“National Grid is a strong supporter of supporting energy and engineering programs for students,” said Mark Garland, Account Manager Customer Connections, Customer Energy Integration – Rhode Island. “We are pleased that a project that has served our region for so long will now also be a learning opportunity for the next generation of energy leaders.” 

The History

Waterpower in the Blackstone River Valley dates back hundreds of years. In 1793, Slater Mill, began spinning yarn from raw cotton using the force of the river; the mill’s use of waterpower earned its recognition as the “birthplace of the American Industrial Revolution.” Nearly 100 years later, just 300 yards downstream of Slater Mill, local industrialists started construction of the Bridge Mill Power Station. It opened in 1896 and provided power from steam and water to the region until being deactivated in 1971.  As fuel costs escalated after the oil embargo, the station was rehabilitated in the mid 1980’s. Now known as the Pawtucket Hydroelectric Facility, the project continues to provide clean, reliable electricity to the region. The net metering partnership is the next chapter in the clean energy renaissance which can be attributed to progressive partners in the Ocean State.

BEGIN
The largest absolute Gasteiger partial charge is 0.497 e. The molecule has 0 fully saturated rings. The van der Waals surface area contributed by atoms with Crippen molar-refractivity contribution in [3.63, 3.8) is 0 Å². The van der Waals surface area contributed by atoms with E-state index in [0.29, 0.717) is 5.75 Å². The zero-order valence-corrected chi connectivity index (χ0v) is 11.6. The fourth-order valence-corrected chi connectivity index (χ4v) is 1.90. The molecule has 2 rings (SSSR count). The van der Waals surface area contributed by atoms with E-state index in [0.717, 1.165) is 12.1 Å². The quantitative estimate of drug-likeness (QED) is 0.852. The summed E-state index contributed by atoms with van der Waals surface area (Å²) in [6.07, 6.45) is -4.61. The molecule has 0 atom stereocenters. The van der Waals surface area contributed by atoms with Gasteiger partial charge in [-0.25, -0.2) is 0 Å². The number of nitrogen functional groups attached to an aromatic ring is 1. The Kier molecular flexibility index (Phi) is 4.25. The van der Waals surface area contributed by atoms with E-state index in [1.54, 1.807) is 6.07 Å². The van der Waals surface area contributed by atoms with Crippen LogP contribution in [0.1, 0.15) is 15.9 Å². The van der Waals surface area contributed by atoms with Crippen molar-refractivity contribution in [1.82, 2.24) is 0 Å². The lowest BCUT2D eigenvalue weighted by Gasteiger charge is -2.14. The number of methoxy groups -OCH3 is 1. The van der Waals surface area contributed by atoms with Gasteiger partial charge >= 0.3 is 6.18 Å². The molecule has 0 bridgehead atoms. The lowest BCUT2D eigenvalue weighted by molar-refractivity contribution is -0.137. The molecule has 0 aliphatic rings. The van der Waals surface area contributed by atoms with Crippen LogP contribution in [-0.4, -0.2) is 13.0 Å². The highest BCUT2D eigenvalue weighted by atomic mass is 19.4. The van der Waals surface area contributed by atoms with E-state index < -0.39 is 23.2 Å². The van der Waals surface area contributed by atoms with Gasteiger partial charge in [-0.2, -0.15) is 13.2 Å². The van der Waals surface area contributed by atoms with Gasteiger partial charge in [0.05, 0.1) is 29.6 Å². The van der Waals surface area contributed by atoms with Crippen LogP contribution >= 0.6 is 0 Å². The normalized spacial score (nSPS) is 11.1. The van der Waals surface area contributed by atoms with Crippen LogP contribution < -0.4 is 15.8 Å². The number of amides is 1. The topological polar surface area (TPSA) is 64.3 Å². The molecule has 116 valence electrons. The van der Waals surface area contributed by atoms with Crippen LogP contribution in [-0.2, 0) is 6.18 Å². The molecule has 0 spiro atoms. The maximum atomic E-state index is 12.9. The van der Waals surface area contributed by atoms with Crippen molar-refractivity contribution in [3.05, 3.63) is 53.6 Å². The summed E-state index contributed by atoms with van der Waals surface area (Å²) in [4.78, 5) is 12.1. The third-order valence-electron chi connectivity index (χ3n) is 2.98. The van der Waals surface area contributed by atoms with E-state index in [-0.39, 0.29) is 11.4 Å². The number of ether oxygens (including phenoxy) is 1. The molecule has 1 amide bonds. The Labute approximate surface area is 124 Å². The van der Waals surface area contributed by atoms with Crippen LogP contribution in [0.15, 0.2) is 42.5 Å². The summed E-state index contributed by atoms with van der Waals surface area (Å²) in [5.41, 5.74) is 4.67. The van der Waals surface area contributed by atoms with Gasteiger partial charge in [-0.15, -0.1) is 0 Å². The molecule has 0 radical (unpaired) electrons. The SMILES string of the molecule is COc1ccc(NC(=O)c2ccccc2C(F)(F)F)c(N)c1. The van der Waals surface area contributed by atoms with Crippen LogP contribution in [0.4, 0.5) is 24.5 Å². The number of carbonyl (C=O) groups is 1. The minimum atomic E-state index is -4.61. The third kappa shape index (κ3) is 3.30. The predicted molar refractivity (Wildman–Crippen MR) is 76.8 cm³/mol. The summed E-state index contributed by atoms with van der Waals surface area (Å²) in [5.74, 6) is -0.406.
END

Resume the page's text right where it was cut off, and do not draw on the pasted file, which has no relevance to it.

“Small, low impact hydropower has been built into the fabric of New England for well over a century,” said Omay Elphick at Gravity Renewables. “This partnership reinvests in the Pawtucket Hydroelectric Project so that future generations can learn and benefit from it.”

The Environment

The Pawtucket Hydroelectric Facility is one of only 300 hydropower projects nationwide certified as Low Impact by the independent nonprofit Low Impact Hydropower Institute (LIHI) based on its ability to meet or exceed LIHI’s strict low-impact criteria. 

“The Pawtucket hydroelectric project is an important example of how Low Impact Certified®  hydropower not only enhances the environment but also can also give community organizations, like the Consortium, the peace of mind that their energy project is consistent with their values,” said Shannon Ames, LIHI’s Executive Director.

“Finding a way for students to connect to the larger world is fundamental to our education mission,” said Nick Terry, lower school science teacher at the Gordon School.

“The partnership with Gravity will allow our students to experience science and history up close giving them the perspective and skills they need to be engaged citizens,” Terry said.

Press Contact:

Julie Smith-Galvin, Media Relations, 781-606-1233,

Partnership Contact:

Omay Elphick, 401-864-8788,

About the Consortium

The consortium was created to capture the benefits and economies of scale of collaborating and focusing on projects that improve institutional finances, provide educational opportunities, and support our local communities and environment. Founding members of the consortium include:

The Gordon School,

St. Andrew’s School,

Wheeler School,

The Steel Yard,

La Salle Academy,

The Grace School,

Lincoln School,

Highlander Charter School,

To learn more about the Low Impact Hydropower Institute, visit